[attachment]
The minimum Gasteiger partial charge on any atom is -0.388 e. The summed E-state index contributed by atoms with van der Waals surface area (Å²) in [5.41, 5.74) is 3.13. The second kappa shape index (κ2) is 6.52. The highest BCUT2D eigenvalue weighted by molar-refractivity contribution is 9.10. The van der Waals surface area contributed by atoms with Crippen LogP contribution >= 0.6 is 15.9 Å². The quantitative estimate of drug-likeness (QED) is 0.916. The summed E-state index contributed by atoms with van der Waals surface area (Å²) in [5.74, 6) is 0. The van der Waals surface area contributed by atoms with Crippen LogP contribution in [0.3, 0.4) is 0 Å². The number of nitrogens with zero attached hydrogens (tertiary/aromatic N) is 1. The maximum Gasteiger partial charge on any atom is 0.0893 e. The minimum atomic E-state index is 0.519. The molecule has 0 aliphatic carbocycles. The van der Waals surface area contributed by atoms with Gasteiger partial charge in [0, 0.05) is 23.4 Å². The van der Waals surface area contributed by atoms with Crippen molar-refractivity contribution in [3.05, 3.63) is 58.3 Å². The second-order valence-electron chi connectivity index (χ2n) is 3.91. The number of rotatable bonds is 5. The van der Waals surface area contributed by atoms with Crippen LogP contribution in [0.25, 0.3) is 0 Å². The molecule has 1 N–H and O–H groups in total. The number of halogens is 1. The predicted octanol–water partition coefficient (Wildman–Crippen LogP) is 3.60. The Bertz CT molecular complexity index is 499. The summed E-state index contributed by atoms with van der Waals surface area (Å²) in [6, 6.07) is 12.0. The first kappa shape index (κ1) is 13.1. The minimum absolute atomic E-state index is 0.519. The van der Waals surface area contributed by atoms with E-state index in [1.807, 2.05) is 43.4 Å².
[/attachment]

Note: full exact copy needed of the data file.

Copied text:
The minimum Gasteiger partial charge on any atom is -0.388 e. The summed E-state index contributed by atoms with van der Waals surface area (Å²) in [5.41, 5.74) is 3.13. The second kappa shape index (κ2) is 6.52. The highest BCUT2D eigenvalue weighted by molar-refractivity contribution is 9.10. The van der Waals surface area contributed by atoms with Crippen LogP contribution >= 0.6 is 15.9 Å². The quantitative estimate of drug-likeness (QED) is 0.916. The summed E-state index contributed by atoms with van der Waals surface area (Å²) in [5.74, 6) is 0. The van der Waals surface area contributed by atoms with Crippen LogP contribution in [0.3, 0.4) is 0 Å². The number of nitrogens with zero attached hydrogens (tertiary/aromatic N) is 1. The maximum Gasteiger partial charge on any atom is 0.0893 e. The minimum atomic E-state index is 0.519. The molecule has 0 aliphatic carbocycles. The van der Waals surface area contributed by atoms with Gasteiger partial charge in [0, 0.05) is 23.4 Å². The van der Waals surface area contributed by atoms with Crippen molar-refractivity contribution in [3.05, 3.63) is 58.3 Å². The second-order valence-electron chi connectivity index (χ2n) is 3.91. The number of rotatable bonds is 5. The van der Waals surface area contributed by atoms with Crippen LogP contribution in [0.25, 0.3) is 0 Å². The molecule has 1 N–H and O–H groups in total. The number of halogens is 1. The predicted octanol–water partition coefficient (Wildman–Crippen LogP) is 3.60. The Bertz CT molecular complexity index is 499. The summed E-state index contributed by atoms with van der Waals surface area (Å²) in [6, 6.07) is 12.0. The first kappa shape index (κ1) is 13.1. The minimum absolute atomic E-state index is 0.519. The van der Waals surface area contributed by atoms with E-state index in [1.807, 2.05) is 43.4 Å².